Zika vaccine shows promise keeping pregnant patients safe from mosquito virus

SAN ANTONIO, Texas — Is the world close to living in a Zika virus-free world? It seems so with the development of a new Zika vaccine, according to new research from a collaborative team from Trudeau Institute, Texas Biomedical Research Institute’s Southwest National Primate Research Center, and Walter Reed Army Institute of Research.

“The vaccine has been shown to be safe for non-pregnant humans, but of course we need to know if it is safe and effective for the people at greatest risk: pregnant women and their fetuses,” says In-Jeong Kim, PhD, a viral immunologist at Trudeau Institute, in a media release. “Our proof-of-concept studies conducted at Trudeau and Texas Biomed show very promising results that the vaccine given before pregnancy will provide high levels of protection for mothers and babies.”

What is Zika?

The Zika virus — a mosquito-borne illness — was responsible for a massive outbreak that took place in Brazil and other countries throughout the Americas between 2015 and 2016. Zika infections can induce miscarriages and severe birth defects, including mothers giving birth to babies with abnormally small heads and neurodevelopmental disorders — known as Congenital Zika syndrome.

“It’s important to test vaccines before the next large outbreak, because there will be another,” adds Jean Patterson, PhD, a virologist at Texas Biomed and senior author. “Zika is part of a family of viruses known to go through cycles. These viruses tend to spread rapidly through naïve populations that have never been exposed to the virus before, then infections drop down for years because most people have been exposed. As more and more people are born, there is a new group of naïve individuals in which the virus can once again wreak havoc. We want to help break that cycle.”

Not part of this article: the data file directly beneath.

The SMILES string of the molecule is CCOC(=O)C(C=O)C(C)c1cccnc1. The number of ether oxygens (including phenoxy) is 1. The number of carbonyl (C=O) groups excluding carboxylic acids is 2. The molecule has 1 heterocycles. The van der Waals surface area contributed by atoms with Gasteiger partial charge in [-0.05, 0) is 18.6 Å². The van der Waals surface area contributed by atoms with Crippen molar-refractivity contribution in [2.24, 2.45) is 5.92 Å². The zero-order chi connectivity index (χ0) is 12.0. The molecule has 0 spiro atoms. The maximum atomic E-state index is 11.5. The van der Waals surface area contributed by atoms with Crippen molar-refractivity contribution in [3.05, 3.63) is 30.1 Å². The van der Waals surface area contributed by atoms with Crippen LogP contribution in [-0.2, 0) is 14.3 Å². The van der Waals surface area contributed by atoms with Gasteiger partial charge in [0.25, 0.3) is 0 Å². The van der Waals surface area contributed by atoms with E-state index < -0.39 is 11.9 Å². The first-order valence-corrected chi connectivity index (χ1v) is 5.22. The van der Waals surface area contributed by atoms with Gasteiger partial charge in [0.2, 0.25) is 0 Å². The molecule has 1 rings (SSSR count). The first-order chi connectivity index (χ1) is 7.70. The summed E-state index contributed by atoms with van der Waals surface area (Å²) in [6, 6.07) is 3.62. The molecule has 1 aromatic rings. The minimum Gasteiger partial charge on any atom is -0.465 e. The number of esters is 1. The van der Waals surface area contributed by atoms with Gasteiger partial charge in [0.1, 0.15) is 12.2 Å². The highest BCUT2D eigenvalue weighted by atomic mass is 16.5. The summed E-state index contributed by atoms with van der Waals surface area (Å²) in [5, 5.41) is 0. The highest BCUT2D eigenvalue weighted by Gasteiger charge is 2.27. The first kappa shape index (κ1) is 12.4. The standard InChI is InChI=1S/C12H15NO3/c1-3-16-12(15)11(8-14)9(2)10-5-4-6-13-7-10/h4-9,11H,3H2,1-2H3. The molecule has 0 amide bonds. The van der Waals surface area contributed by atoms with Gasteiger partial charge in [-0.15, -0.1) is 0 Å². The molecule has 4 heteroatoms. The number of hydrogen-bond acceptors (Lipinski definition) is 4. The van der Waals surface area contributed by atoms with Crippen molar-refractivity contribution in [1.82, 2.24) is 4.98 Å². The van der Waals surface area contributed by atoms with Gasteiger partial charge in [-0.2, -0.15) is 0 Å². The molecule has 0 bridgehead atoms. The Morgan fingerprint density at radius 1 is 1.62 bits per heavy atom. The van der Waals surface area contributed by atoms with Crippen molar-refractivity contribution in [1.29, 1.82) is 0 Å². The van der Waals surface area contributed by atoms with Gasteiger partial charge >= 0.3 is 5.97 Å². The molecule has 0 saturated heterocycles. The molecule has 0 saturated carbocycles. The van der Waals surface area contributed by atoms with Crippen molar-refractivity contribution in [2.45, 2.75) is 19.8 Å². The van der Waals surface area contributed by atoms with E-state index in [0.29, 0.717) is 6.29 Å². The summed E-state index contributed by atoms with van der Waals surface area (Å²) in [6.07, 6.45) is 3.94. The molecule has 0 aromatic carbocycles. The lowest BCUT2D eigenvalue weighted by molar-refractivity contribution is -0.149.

Animal studies show great promise for the vaccine

The Zika vaccine uses the same technology that produced a Japanese encephalitis vaccine. Studies show the new treatment is effective and safe in non-pregnant animals. Phase 1 clinical trials in humans also found it’s safe for use and elicits a protective immune response.

Since there are ethical and safety issues with administering an experimental vaccine to women and their fetuses, however, the researchers used animals to model immune responses during their experiments.

Mice studies showed the Zika vaccine prevented 80 percent of fetal abnormalities. Further, an analysis of fetal blood samples showed the vaccine stimulated the production of neutralizing antibodies in the mother that passed to the fetus.

The team also tested small primates called marmosets because of their increased sensitivity to Zika infection in comparison to other non-human primates. Scientists injected four marmosets with the vaccine and later exposed them to the Zika virus after getting pregnant. The vaccine was 90 percent effective in protecting against the Zika virus. Only one out of 12 offspring tested positive for Zika.

“Because the animals became pregnant at different times, our study was able to show the vaccine confers protection for at least 18 months after vaccination, which is important for showing long-lasting immunity,” Dr. Patterson concludes.

The findings appear in the journal npj Vaccines.

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About the Author

Jocelyn Solis-Moreira

Jocelyn is a New York-based science journalist whose work has appeared in Discover Magazine, Health, and Live Science, among other publications. She holds a Master’s of Science in Psychology with a concentration in behavioral neuroscience and a Bachelor’s of Science in integrative neuroscience from Binghamton University. Jocelyn has reported on several medical and science topics ranging from coronavirus news to the latest findings in women’s health.

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